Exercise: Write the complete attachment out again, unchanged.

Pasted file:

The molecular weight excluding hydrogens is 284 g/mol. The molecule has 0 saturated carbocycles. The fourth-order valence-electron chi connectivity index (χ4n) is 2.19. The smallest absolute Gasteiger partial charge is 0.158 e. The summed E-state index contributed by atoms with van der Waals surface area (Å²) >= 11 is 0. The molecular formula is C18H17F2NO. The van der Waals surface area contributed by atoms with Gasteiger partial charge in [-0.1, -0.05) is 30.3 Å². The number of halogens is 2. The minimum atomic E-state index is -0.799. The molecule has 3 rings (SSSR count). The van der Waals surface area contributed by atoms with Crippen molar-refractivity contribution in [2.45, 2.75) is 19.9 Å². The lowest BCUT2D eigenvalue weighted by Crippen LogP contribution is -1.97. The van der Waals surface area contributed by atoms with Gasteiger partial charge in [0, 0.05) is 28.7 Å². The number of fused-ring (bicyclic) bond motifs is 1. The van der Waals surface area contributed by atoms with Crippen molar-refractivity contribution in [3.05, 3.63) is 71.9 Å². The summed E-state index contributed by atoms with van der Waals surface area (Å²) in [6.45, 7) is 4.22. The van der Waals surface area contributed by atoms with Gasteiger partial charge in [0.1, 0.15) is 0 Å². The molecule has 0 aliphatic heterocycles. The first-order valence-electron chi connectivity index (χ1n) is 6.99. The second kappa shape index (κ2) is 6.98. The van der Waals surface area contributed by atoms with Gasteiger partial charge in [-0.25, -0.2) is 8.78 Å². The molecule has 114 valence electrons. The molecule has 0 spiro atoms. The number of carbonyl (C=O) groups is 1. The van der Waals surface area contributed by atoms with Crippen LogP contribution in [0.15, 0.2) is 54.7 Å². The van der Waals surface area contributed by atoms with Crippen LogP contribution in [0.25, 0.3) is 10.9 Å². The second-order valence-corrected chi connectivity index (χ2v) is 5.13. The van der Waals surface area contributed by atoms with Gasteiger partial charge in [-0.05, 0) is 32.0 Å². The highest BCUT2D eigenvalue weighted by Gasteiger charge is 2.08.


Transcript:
The molecular weight excluding hydrogens is 284 g/mol. The molecule has 0 saturated carbocycles. The fourth-order valence-electron chi connectivity index (χ4n) is 2.19. The smallest absolute Gasteiger partial charge is 0.158 e. The summed E-state index contributed by atoms with van der Waals surface area (Å²) >= 11 is 0. The molecular formula is C18H17F2NO. The van der Waals surface area contributed by atoms with Gasteiger partial charge in [-0.1, -0.05) is 30.3 Å². The number of halogens is 2. The minimum atomic E-state index is -0.799. The molecule has 3 rings (SSSR count). The van der Waals surface area contributed by atoms with Crippen molar-refractivity contribution in [2.45, 2.75) is 19.9 Å². The lowest BCUT2D eigenvalue weighted by Crippen LogP contribution is -1.97. The van der Waals surface area contributed by atoms with Gasteiger partial charge in [0, 0.05) is 28.7 Å². The number of fused-ring (bicyclic) bond motifs is 1. The van der Waals surface area contributed by atoms with Crippen molar-refractivity contribution in [3.05, 3.63) is 71.9 Å². The summed E-state index contributed by atoms with van der Waals surface area (Å²) in [6.45, 7) is 4.22. The van der Waals surface area contributed by atoms with Gasteiger partial charge in [0.1, 0.15) is 0 Å². The molecule has 0 aliphatic heterocycles. The first-order valence-electron chi connectivity index (χ1n) is 6.99. The second kappa shape index (κ2) is 6.98. The van der Waals surface area contributed by atoms with Gasteiger partial charge in [-0.25, -0.2) is 8.78 Å². The molecule has 114 valence electrons. The molecule has 0 spiro atoms. The number of carbonyl (C=O) groups is 1. The van der Waals surface area contributed by atoms with Crippen LogP contribution in [0.15, 0.2) is 54.7 Å². The van der Waals surface area contributed by atoms with Crippen LogP contribution in [0.25, 0.3) is 10.9 Å². The second-order valence-corrected chi connectivity index (χ2v) is 5.13. The van der Waals surface area contributed by atoms with Gasteiger partial charge in [-0.05, 0) is 32.0 Å². The highest BCUT2D eigenvalue weighted by Gasteiger charge is 2.08.